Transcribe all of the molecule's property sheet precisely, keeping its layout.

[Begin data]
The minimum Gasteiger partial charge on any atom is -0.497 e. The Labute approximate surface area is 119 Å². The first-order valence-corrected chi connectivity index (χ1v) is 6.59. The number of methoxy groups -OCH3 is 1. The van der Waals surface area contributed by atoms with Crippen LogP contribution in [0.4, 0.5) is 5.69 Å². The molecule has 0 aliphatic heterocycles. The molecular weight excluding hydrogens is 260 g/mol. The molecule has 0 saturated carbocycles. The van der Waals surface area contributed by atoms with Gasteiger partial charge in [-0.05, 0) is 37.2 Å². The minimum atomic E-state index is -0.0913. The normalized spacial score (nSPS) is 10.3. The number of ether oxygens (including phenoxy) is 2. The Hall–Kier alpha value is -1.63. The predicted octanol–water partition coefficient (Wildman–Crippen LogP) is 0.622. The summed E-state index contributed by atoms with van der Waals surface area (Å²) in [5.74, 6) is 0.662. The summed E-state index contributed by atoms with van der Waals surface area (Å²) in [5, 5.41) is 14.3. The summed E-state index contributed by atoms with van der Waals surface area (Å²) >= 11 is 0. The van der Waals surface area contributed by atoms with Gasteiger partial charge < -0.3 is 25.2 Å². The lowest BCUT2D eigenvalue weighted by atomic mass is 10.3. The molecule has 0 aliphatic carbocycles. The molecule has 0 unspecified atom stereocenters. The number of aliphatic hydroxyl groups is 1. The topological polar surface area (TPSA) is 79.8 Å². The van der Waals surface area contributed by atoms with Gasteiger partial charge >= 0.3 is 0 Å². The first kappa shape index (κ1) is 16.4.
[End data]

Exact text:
The minimum Gasteiger partial charge on any atom is -0.497 e. The Labute approximate surface area is 119 Å². The first-order valence-corrected chi connectivity index (χ1v) is 6.59. The number of methoxy groups -OCH3 is 1. The van der Waals surface area contributed by atoms with Crippen LogP contribution in [0.4, 0.5) is 5.69 Å². The molecule has 0 aliphatic heterocycles. The molecular weight excluding hydrogens is 260 g/mol. The molecule has 0 saturated carbocycles. The van der Waals surface area contributed by atoms with Gasteiger partial charge in [-0.05, 0) is 37.2 Å². The minimum atomic E-state index is -0.0913. The normalized spacial score (nSPS) is 10.3. The number of ether oxygens (including phenoxy) is 2. The Hall–Kier alpha value is -1.63. The predicted octanol–water partition coefficient (Wildman–Crippen LogP) is 0.622. The summed E-state index contributed by atoms with van der Waals surface area (Å²) in [5.74, 6) is 0.662. The summed E-state index contributed by atoms with van der Waals surface area (Å²) in [5, 5.41) is 14.3. The summed E-state index contributed by atoms with van der Waals surface area (Å²) >= 11 is 0. The van der Waals surface area contributed by atoms with Gasteiger partial charge < -0.3 is 25.2 Å². The lowest BCUT2D eigenvalue weighted by atomic mass is 10.3. The molecule has 0 aliphatic carbocycles. The molecule has 0 unspecified atom stereocenters. The number of aliphatic hydroxyl groups is 1. The topological polar surface area (TPSA) is 79.8 Å². The van der Waals surface area contributed by atoms with Gasteiger partial charge >= 0.3 is 0 Å². The first kappa shape index (κ1) is 16.4.